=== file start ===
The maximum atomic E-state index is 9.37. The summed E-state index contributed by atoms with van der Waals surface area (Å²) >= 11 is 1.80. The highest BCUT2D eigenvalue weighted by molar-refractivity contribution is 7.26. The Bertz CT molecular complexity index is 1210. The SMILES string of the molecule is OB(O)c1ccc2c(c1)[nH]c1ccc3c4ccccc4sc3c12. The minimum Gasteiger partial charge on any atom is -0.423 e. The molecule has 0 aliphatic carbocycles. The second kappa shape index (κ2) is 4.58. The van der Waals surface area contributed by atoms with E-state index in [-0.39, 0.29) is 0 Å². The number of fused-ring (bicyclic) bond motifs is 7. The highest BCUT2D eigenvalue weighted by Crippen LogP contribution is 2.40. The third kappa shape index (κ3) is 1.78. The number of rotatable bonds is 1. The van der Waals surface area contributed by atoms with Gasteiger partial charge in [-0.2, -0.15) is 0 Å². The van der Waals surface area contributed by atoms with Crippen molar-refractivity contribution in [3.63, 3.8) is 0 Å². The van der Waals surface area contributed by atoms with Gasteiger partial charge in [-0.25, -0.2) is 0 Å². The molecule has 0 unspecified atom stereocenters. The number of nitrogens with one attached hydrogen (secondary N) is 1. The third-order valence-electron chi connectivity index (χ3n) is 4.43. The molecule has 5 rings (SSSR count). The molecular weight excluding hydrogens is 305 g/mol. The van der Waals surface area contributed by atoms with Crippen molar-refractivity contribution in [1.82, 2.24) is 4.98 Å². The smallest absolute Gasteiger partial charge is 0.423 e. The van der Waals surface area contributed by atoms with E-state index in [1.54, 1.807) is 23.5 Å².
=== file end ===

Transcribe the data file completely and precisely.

The maximum atomic E-state index is 9.37. The summed E-state index contributed by atoms with van der Waals surface area (Å²) >= 11 is 1.80. The highest BCUT2D eigenvalue weighted by molar-refractivity contribution is 7.26. The Bertz CT molecular complexity index is 1210. The SMILES string of the molecule is OB(O)c1ccc2c(c1)[nH]c1ccc3c4ccccc4sc3c12. The minimum Gasteiger partial charge on any atom is -0.423 e. The molecule has 0 aliphatic carbocycles. The second kappa shape index (κ2) is 4.58. The van der Waals surface area contributed by atoms with E-state index in [-0.39, 0.29) is 0 Å². The number of fused-ring (bicyclic) bond motifs is 7. The highest BCUT2D eigenvalue weighted by Crippen LogP contribution is 2.40. The third kappa shape index (κ3) is 1.78. The number of rotatable bonds is 1. The van der Waals surface area contributed by atoms with Gasteiger partial charge in [-0.2, -0.15) is 0 Å². The van der Waals surface area contributed by atoms with Crippen molar-refractivity contribution in [3.63, 3.8) is 0 Å². The van der Waals surface area contributed by atoms with Gasteiger partial charge in [-0.25, -0.2) is 0 Å². The molecule has 0 unspecified atom stereocenters. The number of nitrogens with one attached hydrogen (secondary N) is 1. The third-order valence-electron chi connectivity index (χ3n) is 4.43. The molecule has 5 rings (SSSR count). The molecular weight excluding hydrogens is 305 g/mol. The van der Waals surface area contributed by atoms with Crippen molar-refractivity contribution in [1.82, 2.24) is 4.98 Å². The smallest absolute Gasteiger partial charge is 0.423 e. The van der Waals surface area contributed by atoms with E-state index in [1.54, 1.807) is 23.5 Å².